It’s still better to quit smoking—even if you gain weight, study says
The weight gain that many may experience once they quit smoking is no longer an excuse to keep smoking. According to a new study published in the March issue of the Journal of the American Medical Association, the cardiovascular benefits of quitting smoking far outweigh the potential negative impact of any weight a person may gain as a result of quitting smoking.
The researchers examined 3,251 participants in a long-term study, and found that “four-year weight gain associated with smoking cessation did not outweigh the benefits for CVD [cardiovascular disease] risk associated with smoking cessation.”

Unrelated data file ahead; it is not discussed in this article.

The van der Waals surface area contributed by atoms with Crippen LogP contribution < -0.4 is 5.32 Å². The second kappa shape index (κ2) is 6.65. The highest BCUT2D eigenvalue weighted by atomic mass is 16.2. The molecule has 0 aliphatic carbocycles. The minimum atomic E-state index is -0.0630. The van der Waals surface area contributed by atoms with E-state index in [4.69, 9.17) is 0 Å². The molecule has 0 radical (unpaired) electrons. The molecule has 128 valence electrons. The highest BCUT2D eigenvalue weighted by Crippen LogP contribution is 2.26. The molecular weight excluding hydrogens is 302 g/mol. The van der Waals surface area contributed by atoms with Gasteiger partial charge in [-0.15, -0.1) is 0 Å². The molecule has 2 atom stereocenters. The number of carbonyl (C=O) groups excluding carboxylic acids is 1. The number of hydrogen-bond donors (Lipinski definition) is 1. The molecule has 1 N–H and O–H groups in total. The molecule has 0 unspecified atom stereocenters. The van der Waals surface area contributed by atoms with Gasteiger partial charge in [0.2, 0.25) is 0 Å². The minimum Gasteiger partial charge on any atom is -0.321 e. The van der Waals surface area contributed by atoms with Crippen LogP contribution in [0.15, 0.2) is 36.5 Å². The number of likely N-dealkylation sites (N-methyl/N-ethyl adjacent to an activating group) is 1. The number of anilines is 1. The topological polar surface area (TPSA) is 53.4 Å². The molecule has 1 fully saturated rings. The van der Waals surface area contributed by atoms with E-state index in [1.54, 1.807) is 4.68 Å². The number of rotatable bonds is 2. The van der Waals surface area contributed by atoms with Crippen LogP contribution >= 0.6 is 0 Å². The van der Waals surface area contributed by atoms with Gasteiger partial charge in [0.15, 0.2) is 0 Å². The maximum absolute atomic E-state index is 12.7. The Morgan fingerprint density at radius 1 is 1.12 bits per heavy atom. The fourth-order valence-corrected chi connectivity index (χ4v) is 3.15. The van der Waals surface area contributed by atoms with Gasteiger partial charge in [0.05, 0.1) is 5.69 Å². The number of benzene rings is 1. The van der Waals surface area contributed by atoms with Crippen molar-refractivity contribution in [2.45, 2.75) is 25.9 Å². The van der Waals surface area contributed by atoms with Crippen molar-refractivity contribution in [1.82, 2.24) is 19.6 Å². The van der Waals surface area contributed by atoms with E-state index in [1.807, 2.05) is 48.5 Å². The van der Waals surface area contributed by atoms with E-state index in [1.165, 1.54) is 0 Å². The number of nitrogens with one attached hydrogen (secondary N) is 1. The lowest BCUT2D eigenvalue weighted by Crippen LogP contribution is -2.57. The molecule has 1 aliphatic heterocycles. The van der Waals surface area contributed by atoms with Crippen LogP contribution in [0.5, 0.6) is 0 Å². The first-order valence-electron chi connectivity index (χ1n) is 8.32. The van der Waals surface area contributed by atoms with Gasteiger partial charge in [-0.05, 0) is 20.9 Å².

According to the study, “Smoking cessation was associated with a lower risk of CVD events among participants without diabetes, and weight gain that occurred following smoking cessation did not modify this association. This supports a net cardiovascular benefit of smoking cessation, despite subsequent weight gain.”
Nearly 44 million Americans are regular smokers and 70 percent have a desire to quit, according to the Centers for Disease Control and Prevention. That’s why many health systems across the country, including Oak Brook, Ill.- based Advocate Health Care, offer non-smoking incentive programs to help employees and community members kick their smoking habits. Click here to view locations for Advocate’s Courage to Quit Tobacco classes.
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health enews staff is a group of experienced writers from our Advocate Health Care and Aurora Health Care sites, which also includes freelance or intern writers.